Chinese public holidays are the worst time to travel in China. Why? Because it’s when everyone travels in China. Bus stations pack, train tickets become unavailable and plane tickets skyrocket. And while this is worst and most prevalent during the Spring Festival/Chinese New Year holiday, it happens during every small holiday as well.

On the Tomb Sweeping Day holiday, we had a 3-day weekend to get out of Chongqing. Our first choice was Wulong, an area nearby famous for its geological features. As I’ve mentioned before, Chongqing is (by some definitions) one of the biggest cities in the world. That means there are multiple bus and train stations in the city, each going to different and overlapping destinations.

And the airport is a topic for another time. Short version is that I’ve never seen such a pathetically small “INTERNATIONAL” airport for such a large city.

The interior of the Chongqing Bei Bus Station.

The interior of the Chongqing Bei Bus Station.

We arrived at the northern bus station, one of the newest in the city, and therefore the one with the most convenient set of destinations, or so we hoped. Turns out we couldn’t get to Wulong from this station. Our 2nd and 3rd choices got shot down too.

Finally Ida walked out of the line in frustration, very uncharacteristic of her. Her one desire this weekend was to go somewhere. I suggested Hechuan, a nearby city to the north that had and old town nearby and a few other attractions. She agreed and we actually managed to get tickets.

Fast-forward to an hour later.

We are on the bus, dealing with the usual chaos of a Chinese bus ride. Children are running around and screaming. People are trying to discreetly take pictures of me like I don’t notice. And one man is clearing all his bodily fluids onto the bus’ floor.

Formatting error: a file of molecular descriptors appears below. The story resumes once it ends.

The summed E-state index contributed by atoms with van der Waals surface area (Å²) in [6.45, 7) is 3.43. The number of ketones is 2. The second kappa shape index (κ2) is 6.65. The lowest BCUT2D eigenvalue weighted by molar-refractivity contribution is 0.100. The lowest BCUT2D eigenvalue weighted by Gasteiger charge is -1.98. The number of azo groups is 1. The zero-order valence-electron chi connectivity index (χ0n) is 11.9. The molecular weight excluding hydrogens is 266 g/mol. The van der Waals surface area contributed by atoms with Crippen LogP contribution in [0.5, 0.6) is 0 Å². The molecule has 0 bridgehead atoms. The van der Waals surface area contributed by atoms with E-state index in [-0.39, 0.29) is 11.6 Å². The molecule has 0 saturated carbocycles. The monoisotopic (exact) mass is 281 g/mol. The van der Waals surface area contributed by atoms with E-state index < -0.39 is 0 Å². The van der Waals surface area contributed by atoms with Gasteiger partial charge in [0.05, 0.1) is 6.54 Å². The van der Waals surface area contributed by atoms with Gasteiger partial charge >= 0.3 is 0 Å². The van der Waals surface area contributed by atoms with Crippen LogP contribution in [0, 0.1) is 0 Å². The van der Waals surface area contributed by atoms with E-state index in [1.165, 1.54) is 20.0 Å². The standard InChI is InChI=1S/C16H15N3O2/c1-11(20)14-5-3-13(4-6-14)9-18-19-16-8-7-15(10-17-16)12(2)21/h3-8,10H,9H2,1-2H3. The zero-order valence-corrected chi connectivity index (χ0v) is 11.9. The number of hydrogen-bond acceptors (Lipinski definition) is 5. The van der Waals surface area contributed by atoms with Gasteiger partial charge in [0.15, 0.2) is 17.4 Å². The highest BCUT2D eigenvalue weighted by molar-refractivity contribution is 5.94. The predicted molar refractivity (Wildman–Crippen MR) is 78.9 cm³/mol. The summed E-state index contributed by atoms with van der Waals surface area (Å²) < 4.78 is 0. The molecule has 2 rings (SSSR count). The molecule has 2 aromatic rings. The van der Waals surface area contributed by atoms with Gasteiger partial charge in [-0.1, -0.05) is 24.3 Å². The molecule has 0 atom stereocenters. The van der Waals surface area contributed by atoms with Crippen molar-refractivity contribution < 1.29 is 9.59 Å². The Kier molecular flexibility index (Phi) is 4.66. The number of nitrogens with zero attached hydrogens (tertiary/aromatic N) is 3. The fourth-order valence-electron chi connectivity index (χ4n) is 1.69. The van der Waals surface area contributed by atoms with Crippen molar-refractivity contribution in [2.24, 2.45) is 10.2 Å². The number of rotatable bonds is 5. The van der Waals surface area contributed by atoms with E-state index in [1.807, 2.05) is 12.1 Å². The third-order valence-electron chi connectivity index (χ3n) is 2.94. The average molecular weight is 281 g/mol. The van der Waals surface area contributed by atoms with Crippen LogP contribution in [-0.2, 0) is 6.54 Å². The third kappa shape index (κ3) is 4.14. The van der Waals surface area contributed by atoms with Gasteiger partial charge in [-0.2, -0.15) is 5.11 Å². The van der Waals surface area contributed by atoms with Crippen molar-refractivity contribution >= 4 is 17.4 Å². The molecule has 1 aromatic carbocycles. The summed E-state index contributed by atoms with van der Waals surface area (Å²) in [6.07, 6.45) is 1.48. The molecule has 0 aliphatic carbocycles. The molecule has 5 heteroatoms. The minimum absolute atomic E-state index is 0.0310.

“HHHUUUUWWAHHHHHH…PPPSTT!”

And then we stopped.

The bus shut off and then it got hot. People started walking outside even though we were on a major highway.

Passengers waiting on the jammed highway.

Passengers waiting on the jammed highway.

We could have waited around inside, but when the annoying unrestrained kid kept kicking my seat and attempting to look over to see me, I decided to get off.

In front of the bus, imperceptible to us inside was a line of cars at a dead stop. It stretched around a mountain bend in the far distance. We could even see the people near the bend walking around outside their cars.

I had been in bad traffic before but nothing quite like this. Ida then told an anecdote of a friend being stuck for the better part of a day, nailing home just how long these sorts of traffic jams can last. Taking that into mind, we stood with the crowd outside the bus, looked at the traffic in front of us and began to think of other options.

Traffic in the direction of Chongqing was amazing. But even with the deadstop traffic on our side, it’s unlikely we could’ve gotten a ride back home.